Berliner Weisse Brew Day 2: Kettle Sour with the RoboBrew
Summer 2017 is coming to an end and so shall my summer beer styles. Since the last Berliner Weisse was such a hit amongst my household, I decided to brew another 5 gallon batch o the same style. My first Berliner Weisse was kettle soured by keeping it outside in the hot Houston sun on my balcony, but the temps were not consistent and it didn’t get quite as sour as I wanted it. Now that I have the Robobrew, I was able to hold this batch at a solid 100 degrees for about 3 days until I got it down to a pH of about 3.2. A beautiful pellicle also formed during the souring process.
I had a few goals in mind for this beer. I wanted it to be a little more tart than my first attempt at a Berliner, and I wanted to try to lose that mineral-like flavor that was present in Berliner #1. Shall we proceed to the recipe?
Berliner Weisse Number 2
Estimated OG: 1.033
Estimated FG: 1.008
Actual OG: 1.034
Actual FG: 1.008
3.5 lbs Domestic Pale 2 Row
3.5 lbs Domestic White Wheat
1 oz Hallertau in the fermenter
0.8 liter starter of a 200 ml slurry of US-05. I don’t actually remember what the yeast came from
Houston tap water
60 minutes @ 158 F
15 minutes to pasteurize the wort
72 hour kettle sour at 100 F in the Robobrew
30 minute boil to kill the lacto
Brew Day Notes
This was an extremely quick brew day with a really long boil since I somehow collected way too much wort. I also kind of forgot about the boil since I moved the Robobrew outside. I collected about 6.8 gallons of pre boil wort and then boiled down to about 5 gallons remaining in the kettle. After a 2.5 hour boil, I would hope that any unwanted bacteria would be dead.
I pitched the WLP677 lacto into the boil kettle after it had cooled down to about 100 degrees. The Robobrew thermostat was then set to 100 degrees, the lid was placed on the kettle, and the 72 hour souring process began.
An awesome pellicle had formed in under 24 hours, but I think a little too much oxygen may have been present. As I removed the lid, a cloud of death filled the air in my tiny apartment. It was definitely one of the weirdest smells I’ve ever experienced.
It was my hope that the smell in the kettle would not carry over to the flavor and / or aroma of the finished beer. More on that later…
I cranked the heat on the Robobrew and boiled the soured wort for about 30 minutes before chilling to pitching temps. Pitched the US-05 starter in 70 degree wort and then placed the fermenter into the cool brewing bag with two 1 liter frozen water bottles. I taped a temperature probe to the carboy and these two bottles got me a fermentation temp of about 68 F.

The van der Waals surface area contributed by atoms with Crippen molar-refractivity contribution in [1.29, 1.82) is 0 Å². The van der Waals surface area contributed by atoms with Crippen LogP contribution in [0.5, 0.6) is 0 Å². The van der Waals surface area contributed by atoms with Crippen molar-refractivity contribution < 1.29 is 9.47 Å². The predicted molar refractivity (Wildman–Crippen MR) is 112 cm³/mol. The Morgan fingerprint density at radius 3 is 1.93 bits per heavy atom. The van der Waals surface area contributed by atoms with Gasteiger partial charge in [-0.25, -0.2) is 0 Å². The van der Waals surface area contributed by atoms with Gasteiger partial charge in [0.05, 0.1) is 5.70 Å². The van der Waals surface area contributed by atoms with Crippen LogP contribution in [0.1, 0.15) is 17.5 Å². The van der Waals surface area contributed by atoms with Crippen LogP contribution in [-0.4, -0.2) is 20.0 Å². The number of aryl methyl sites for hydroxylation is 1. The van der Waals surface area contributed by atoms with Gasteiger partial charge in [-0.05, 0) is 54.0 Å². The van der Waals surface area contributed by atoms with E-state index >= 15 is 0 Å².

Hurricane Harvey hits before fermentation really takes off and Liz and I decide to leave for our vacation early. The Berliner will have to do it’s own thing for the next 10-12 days!
We’re back from an awesome trip to Ireland and the Berliner has fermented out to about 1.008. It still doesn’t smell great. I go ahead and transfer to a keg and set the regulator to 12 PSI.
It’s a little darker than I’d like in. Instead of a very light straw, it is almost a pale yellow or golden. Bits of hop particles are floating around in the glass, probably from being in a hurry during the transfer to the keg, and also from being the first pull off of the keg.
That weird, almost putrid smell is still present. I can already tell that this beer is probably going to be a dumper.
It has a light mouthfeel and it’s pretty dry, but you can taste the smell that I’ve been experiencing and it’s not pleasant. I think there may have been a problem with too much oxygen during the kettle souring process. Not really sure what else would cause the problem.
I don’t like it and Liz doesn’t like it.
What to change for next time
The brew day was honestly really disorganized and not typically how my brew days progress. My note taking was sloppy, I forgot to start a mash timer, I forgot to add hops during the boil and I completely forgot about the boil while it was outside.
For the next Berliner, I’ll brew the same recipe but pay closer attention to my process and I’ll probably purge the headspace of the kettle with CO2. I may even try a different source for lacto such as good belly or a yogurt with cultures.
If you have any tips on how you brew your Berliner Weisse, I’d love to hear from you. Shoot me an email at [email protected] or just comment down below! Thanks for reading and hopefully the next Berliner brew day produces a less-funky result!